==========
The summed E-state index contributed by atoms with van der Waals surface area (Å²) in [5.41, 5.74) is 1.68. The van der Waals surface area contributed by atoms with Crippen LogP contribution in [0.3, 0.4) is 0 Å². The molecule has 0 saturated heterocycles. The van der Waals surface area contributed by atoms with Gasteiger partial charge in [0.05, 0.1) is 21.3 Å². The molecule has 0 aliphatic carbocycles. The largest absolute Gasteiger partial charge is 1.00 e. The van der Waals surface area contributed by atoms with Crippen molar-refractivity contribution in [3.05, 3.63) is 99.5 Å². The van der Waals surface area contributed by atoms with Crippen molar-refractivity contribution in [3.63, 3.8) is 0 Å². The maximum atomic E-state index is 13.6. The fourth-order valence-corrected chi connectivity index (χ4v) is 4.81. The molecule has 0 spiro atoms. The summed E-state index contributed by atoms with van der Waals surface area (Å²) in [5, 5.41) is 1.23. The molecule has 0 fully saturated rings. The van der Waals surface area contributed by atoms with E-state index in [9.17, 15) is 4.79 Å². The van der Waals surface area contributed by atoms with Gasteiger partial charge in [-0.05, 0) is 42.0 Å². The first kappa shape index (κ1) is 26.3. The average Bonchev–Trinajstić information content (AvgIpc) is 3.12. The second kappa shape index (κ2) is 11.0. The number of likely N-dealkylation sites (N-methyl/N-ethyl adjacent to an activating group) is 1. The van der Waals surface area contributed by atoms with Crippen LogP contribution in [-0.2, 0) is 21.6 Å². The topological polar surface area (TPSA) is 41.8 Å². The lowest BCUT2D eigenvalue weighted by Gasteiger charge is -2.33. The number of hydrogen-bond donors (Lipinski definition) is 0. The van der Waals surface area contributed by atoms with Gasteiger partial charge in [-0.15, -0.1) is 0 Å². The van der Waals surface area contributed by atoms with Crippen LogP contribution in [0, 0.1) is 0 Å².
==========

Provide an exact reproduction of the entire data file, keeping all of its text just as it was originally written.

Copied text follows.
The summed E-state index contributed by atoms with van der Waals surface area (Å²) in [5.41, 5.74) is 1.68. The van der Waals surface area contributed by atoms with Crippen LogP contribution in [0.3, 0.4) is 0 Å². The molecule has 0 saturated heterocycles. The van der Waals surface area contributed by atoms with Gasteiger partial charge in [0.05, 0.1) is 21.3 Å². The molecule has 0 aliphatic carbocycles. The largest absolute Gasteiger partial charge is 1.00 e. The van der Waals surface area contributed by atoms with Crippen molar-refractivity contribution in [3.05, 3.63) is 99.5 Å². The van der Waals surface area contributed by atoms with Crippen molar-refractivity contribution in [3.63, 3.8) is 0 Å². The maximum atomic E-state index is 13.6. The fourth-order valence-corrected chi connectivity index (χ4v) is 4.81. The molecule has 0 spiro atoms. The summed E-state index contributed by atoms with van der Waals surface area (Å²) in [5, 5.41) is 1.23. The molecule has 0 fully saturated rings. The van der Waals surface area contributed by atoms with E-state index in [9.17, 15) is 4.79 Å². The van der Waals surface area contributed by atoms with Gasteiger partial charge in [-0.05, 0) is 42.0 Å². The first kappa shape index (κ1) is 26.3. The average Bonchev–Trinajstić information content (AvgIpc) is 3.12. The second kappa shape index (κ2) is 11.0. The number of likely N-dealkylation sites (N-methyl/N-ethyl adjacent to an activating group) is 1. The van der Waals surface area contributed by atoms with Crippen LogP contribution in [-0.2, 0) is 21.6 Å². The topological polar surface area (TPSA) is 41.8 Å². The lowest BCUT2D eigenvalue weighted by Gasteiger charge is -2.33. The number of hydrogen-bond donors (Lipinski definition) is 0. The van der Waals surface area contributed by atoms with Gasteiger partial charge in [-0.15, -0.1) is 0 Å². The van der Waals surface area contributed by atoms with Crippen LogP contribution in [0, 0.1) is 0 Å².